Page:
Abstract 17482: Biventricular Cardiac Dysfunction in Neurocardiac Injury Assessed by Strain Imaging is Associated With In Hospital Mortality in Subarachnoid Hemorrhage

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Abstract

Introduction: Aneurysmal subarachnoid hemorrhage (SAH) is associated with variable degrees of neuro-cardiac injury. Strain imaging is a sensitive means to quantify both left (LV) and right ventricular (RV) function. Effects of neuro-cardiac on biventricular function in SAH and their prognostic value are unknown.

Hypothesis: We hypothesized that in SAH, LV and RV dysfunction can be detected by LV and RV speckle tracking echocardiography (STE) and are associated with prognosis.

Methods: We studied 255 patients with acute SAH in the SAHMII study (R01NR04221). Using strain imaging obtained acutely (mean 2.3 days from bleed), LV global longitudinal strain (GLS) from 3 apical views and RV free wall strain from apical 4-chamber view were assessed. Strain values were presented in absolute values and LV strain < 17% and RV strain < 20% were defined as abnormal. In-hospital mortality was the outcome variable.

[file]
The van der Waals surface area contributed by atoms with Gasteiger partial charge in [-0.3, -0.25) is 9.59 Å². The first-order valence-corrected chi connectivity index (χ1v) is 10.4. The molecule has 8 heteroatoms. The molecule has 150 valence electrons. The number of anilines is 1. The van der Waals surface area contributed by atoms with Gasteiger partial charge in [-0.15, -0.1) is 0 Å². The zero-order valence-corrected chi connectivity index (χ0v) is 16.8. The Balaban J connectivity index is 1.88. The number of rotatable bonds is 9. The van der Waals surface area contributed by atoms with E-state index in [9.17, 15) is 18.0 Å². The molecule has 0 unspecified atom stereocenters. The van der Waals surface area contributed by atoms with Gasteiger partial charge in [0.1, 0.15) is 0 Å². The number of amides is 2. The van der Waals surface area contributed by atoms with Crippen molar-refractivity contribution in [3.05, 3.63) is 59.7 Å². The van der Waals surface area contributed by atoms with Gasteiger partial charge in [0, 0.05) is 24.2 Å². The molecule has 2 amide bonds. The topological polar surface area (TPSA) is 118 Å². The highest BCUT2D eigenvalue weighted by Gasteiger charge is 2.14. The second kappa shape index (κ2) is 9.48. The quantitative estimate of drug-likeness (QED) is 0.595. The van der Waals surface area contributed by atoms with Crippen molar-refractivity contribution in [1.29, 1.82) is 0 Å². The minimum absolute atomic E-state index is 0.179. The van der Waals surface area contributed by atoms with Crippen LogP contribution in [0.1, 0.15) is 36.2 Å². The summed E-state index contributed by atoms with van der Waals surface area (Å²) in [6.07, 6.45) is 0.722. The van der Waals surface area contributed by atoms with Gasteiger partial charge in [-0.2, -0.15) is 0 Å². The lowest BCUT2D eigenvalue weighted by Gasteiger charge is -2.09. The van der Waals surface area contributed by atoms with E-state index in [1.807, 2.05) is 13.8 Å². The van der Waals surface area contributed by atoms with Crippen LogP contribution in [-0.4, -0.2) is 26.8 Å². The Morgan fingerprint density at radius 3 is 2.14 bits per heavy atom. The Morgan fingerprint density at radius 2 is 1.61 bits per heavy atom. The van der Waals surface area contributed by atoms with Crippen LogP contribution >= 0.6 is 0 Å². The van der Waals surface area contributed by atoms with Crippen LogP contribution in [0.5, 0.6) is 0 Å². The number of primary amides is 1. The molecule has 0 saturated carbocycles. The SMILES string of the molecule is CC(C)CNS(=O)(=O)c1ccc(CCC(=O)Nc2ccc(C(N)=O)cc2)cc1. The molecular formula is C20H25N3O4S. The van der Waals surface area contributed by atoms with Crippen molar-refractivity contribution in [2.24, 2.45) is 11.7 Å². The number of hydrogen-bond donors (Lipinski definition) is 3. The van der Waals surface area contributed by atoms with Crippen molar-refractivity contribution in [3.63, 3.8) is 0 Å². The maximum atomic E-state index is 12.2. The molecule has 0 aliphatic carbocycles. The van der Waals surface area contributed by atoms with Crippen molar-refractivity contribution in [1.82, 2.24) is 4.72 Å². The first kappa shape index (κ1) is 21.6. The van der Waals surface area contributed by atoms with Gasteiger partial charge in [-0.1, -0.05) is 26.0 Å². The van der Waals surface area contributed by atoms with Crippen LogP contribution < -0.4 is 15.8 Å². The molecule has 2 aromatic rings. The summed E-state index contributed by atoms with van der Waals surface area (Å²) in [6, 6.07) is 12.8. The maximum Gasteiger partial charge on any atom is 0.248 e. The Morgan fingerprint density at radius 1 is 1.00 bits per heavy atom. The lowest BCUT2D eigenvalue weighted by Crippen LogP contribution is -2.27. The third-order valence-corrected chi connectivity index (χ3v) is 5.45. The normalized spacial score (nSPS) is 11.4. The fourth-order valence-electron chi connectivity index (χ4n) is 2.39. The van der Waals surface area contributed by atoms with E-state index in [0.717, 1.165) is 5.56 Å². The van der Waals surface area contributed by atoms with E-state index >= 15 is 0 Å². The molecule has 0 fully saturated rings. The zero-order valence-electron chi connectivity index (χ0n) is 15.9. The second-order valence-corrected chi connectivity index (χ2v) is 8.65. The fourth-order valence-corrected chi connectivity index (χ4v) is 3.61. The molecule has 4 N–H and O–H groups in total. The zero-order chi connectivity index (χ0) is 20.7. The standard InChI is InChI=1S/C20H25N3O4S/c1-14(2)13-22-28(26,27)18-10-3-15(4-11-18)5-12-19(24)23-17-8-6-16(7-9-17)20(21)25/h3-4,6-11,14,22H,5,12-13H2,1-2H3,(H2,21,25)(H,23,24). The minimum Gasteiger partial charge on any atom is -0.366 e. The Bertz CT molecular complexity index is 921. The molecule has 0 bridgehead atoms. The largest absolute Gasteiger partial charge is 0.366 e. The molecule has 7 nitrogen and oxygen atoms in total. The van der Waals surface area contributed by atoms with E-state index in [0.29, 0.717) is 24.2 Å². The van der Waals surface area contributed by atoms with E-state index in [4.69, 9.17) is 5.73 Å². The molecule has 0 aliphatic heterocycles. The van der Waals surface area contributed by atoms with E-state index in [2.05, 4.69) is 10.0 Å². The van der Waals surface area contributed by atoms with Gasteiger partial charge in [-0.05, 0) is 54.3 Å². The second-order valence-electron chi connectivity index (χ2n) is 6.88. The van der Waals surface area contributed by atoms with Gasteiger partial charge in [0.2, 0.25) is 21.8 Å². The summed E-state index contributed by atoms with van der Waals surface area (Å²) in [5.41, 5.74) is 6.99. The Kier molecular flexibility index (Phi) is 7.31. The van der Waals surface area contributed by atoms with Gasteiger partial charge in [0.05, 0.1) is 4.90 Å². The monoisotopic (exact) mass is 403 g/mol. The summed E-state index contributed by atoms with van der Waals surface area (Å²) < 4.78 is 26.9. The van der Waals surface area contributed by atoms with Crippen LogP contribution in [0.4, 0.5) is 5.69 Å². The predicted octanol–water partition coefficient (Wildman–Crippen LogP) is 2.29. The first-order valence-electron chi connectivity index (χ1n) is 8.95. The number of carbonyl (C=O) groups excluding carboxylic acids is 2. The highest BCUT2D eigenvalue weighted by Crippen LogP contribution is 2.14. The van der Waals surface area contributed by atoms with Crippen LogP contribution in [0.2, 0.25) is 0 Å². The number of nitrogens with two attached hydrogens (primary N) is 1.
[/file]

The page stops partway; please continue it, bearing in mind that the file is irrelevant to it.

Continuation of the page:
Results: LV and RV strain were feasible in 221 (89%) and 159 (64%) patients (7 were excluded with previous cardiac disease). There were 53 (23.9%) and 27 (17.0%) patients with abnormal LV and RV strain, respectively. In 15 (9.4%) patients, both LV and RV strain were abnormal (biventricular dysfunction). The patients with biventricular dysfunction had more severe neurological findings (Hunt-Hess grade 5: 13.3% vs. 6.7% vs. 1.8%, P=0.04) compared with the patients with single ventricular dysfunction and the patients with normal strain, respectively. Importantly, in patients with preserved LV ejection fraction (> 50%), those with abnormal biventricular strain values had significantly higher mortality than the patients with normal LV and RV strain (28.6% vs. 23.1% vs. 8.3% vs. 4.4%, P=0.015: Figure).

Conclusions: In SAH, LV and RV strain could detect biventricular neuro-cardiac injury, even in those patients with preserved LV ejection fraction. Evidence of biventricular neuro-cardiac injury was associated with in-hospital mortality and has prognostic utility.

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